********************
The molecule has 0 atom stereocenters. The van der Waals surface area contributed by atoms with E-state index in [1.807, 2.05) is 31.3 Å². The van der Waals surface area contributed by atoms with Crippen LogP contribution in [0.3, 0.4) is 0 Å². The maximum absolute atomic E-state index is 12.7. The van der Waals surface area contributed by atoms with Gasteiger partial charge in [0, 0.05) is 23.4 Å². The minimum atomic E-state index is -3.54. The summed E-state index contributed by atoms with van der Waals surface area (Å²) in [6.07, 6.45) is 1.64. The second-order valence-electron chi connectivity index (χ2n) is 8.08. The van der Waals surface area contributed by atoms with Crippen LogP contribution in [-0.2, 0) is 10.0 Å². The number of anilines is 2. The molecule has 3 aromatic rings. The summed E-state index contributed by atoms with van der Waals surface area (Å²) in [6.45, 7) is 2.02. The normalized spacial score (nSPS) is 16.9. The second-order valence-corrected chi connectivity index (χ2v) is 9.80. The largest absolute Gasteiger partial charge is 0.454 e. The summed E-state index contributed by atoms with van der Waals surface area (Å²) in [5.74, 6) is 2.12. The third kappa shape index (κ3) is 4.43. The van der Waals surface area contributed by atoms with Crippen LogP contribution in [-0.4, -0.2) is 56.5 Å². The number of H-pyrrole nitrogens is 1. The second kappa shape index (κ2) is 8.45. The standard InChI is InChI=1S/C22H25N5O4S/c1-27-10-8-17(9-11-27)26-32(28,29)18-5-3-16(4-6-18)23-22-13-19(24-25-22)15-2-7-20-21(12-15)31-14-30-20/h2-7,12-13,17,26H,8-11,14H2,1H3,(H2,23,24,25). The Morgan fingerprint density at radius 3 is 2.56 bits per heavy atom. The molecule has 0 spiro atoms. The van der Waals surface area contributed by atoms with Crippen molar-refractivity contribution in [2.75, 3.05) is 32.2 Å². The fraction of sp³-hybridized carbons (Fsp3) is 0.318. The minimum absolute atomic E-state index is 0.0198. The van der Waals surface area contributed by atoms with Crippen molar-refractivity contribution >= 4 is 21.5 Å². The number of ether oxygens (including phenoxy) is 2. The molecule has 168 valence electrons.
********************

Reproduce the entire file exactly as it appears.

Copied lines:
The molecule has 0 atom stereocenters. The van der Waals surface area contributed by atoms with E-state index in [1.807, 2.05) is 31.3 Å². The van der Waals surface area contributed by atoms with Crippen LogP contribution in [0.3, 0.4) is 0 Å². The maximum absolute atomic E-state index is 12.7. The van der Waals surface area contributed by atoms with Gasteiger partial charge in [0, 0.05) is 23.4 Å². The minimum atomic E-state index is -3.54. The summed E-state index contributed by atoms with van der Waals surface area (Å²) in [6.07, 6.45) is 1.64. The second-order valence-electron chi connectivity index (χ2n) is 8.08. The van der Waals surface area contributed by atoms with Crippen LogP contribution in [-0.2, 0) is 10.0 Å². The number of anilines is 2. The molecule has 3 aromatic rings. The summed E-state index contributed by atoms with van der Waals surface area (Å²) in [6.45, 7) is 2.02. The normalized spacial score (nSPS) is 16.9. The second-order valence-corrected chi connectivity index (χ2v) is 9.80. The largest absolute Gasteiger partial charge is 0.454 e. The summed E-state index contributed by atoms with van der Waals surface area (Å²) in [5.74, 6) is 2.12. The third kappa shape index (κ3) is 4.43. The van der Waals surface area contributed by atoms with Crippen LogP contribution in [-0.4, -0.2) is 56.5 Å². The number of H-pyrrole nitrogens is 1. The second kappa shape index (κ2) is 8.45. The standard InChI is InChI=1S/C22H25N5O4S/c1-27-10-8-17(9-11-27)26-32(28,29)18-5-3-16(4-6-18)23-22-13-19(24-25-22)15-2-7-20-21(12-15)31-14-30-20/h2-7,12-13,17,26H,8-11,14H2,1H3,(H2,23,24,25). The Morgan fingerprint density at radius 3 is 2.56 bits per heavy atom. The molecule has 0 spiro atoms. The van der Waals surface area contributed by atoms with Crippen molar-refractivity contribution in [2.75, 3.05) is 32.2 Å². The fraction of sp³-hybridized carbons (Fsp3) is 0.318. The minimum absolute atomic E-state index is 0.0198. The van der Waals surface area contributed by atoms with Crippen molar-refractivity contribution >= 4 is 21.5 Å². The number of ether oxygens (including phenoxy) is 2. The molecule has 168 valence electrons.